Leading Edge Trim on Drapery

We are self-proclaimed fabric junkies and unofficial members of the fringe friends club (borrowing that term from Jana Phipps- the Trim Queen herself!). Trim is every drapery designer’s best friend. Adding trim is a great way to achieve the custom look that our clients desire. Drapery designers and interior designers especially love to add trim on the leading edge of drapery panels.

Why use trim on your window treatments?

Trim is great for adding decoration as well as tying colors together from the drapery fabric or in the space itself.

Image Credit: Brynn Olson Design Group   |    Photographer

What is the leading edge of a drapery panel?

The leading edges are the inside vertical edges of two drapery panels that touch each other. Adding trim here gives a pop of color and texture whether the panels are closed or they are opened and hanging. On on large wall of windows with three or four drapery panels, these flat trim choices may be added to both vertical sides of each panel as a leading edge and an ending edge for trim.

For a custom look, some designers put together two contrasting fabrics on drapery panels. The contrasting fabric is usually added as a horizontal stripe near the top or the bottom of the drapery panel and trim is often used bookend the seams of those contrasting fabrics.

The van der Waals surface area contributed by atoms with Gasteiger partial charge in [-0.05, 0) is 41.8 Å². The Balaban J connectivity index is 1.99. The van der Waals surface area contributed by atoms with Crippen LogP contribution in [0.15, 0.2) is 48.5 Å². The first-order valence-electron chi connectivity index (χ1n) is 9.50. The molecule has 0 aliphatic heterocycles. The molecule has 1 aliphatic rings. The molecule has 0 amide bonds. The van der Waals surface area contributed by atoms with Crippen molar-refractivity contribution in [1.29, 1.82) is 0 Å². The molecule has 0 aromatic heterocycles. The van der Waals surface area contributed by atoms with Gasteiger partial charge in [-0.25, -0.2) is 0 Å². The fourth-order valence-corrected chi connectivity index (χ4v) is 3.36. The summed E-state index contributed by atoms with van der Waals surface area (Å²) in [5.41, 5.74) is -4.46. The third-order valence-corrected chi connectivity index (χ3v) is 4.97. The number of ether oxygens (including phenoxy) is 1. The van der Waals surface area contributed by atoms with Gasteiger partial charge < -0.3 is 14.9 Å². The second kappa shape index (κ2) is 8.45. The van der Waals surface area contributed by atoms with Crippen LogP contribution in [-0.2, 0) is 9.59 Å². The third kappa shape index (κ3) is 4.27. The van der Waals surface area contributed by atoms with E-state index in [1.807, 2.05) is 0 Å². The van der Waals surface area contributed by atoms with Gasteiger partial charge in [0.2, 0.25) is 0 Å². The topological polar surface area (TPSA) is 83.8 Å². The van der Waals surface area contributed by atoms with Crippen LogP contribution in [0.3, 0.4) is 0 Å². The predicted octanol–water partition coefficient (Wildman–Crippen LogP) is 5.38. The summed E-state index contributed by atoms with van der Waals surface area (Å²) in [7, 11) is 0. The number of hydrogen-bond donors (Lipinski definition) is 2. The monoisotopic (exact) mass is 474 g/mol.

Now that you understand where trim can be used on drapery panels, we will break down the different types of trim available to designers.

There are three main over-arching categories of trim: tape trim, cording, and hanging trim.  Each type has it’s own benefits and uses, read below to learn how they are generally used in customizing drapes.


  • Jacquard Border: A flat, woven pattern that ranges in size from 2.5 to 6 inches

The decorative tape trim can be used at the top for an accent, for tie backs or for a combination of trim at the bottom and along the leading edge.

Image Credit: Brittany Cason Interior Design 


  • Cording: Characterized by thick twisted cords that either work alone or are added as an accent to a fabric tiebaces
  • Picot Braid: Characterized by the small looped or scalloped border
  • Flat Braid (aka galloon): Available in a variety of fibers and varying in size from 1.5-3 inches, it is characterized by a woven flat braid

Image Credit: Beth Lindsay Interior Design

Hanging Trims

The category of hanging trims includes braids and fringes that are attached to material at the top flat area and then they hang downward in a loose fashion. The main types are:

  • Fan-Edge Braid: Characterized by the looped cords in an undulating pattern  sequence
  • Fringe: Characterized by a “skirt” of twisted cords and available in a variety of styles, including Campaign, Brush, Bullion, Looped and Tassled

The hanging style of these two trims lend themselves to a focal point as trim on the bottom of a valance or a trim for a cornice.

Image Credit: High Country Drapery Designs

Our expert designers can help you decide which trim is perfect for the custom drapery or window treatments that you want for you home. High Country Drapery Designs has a huge variety of decorative trim from which to choose your perfect window treatments.

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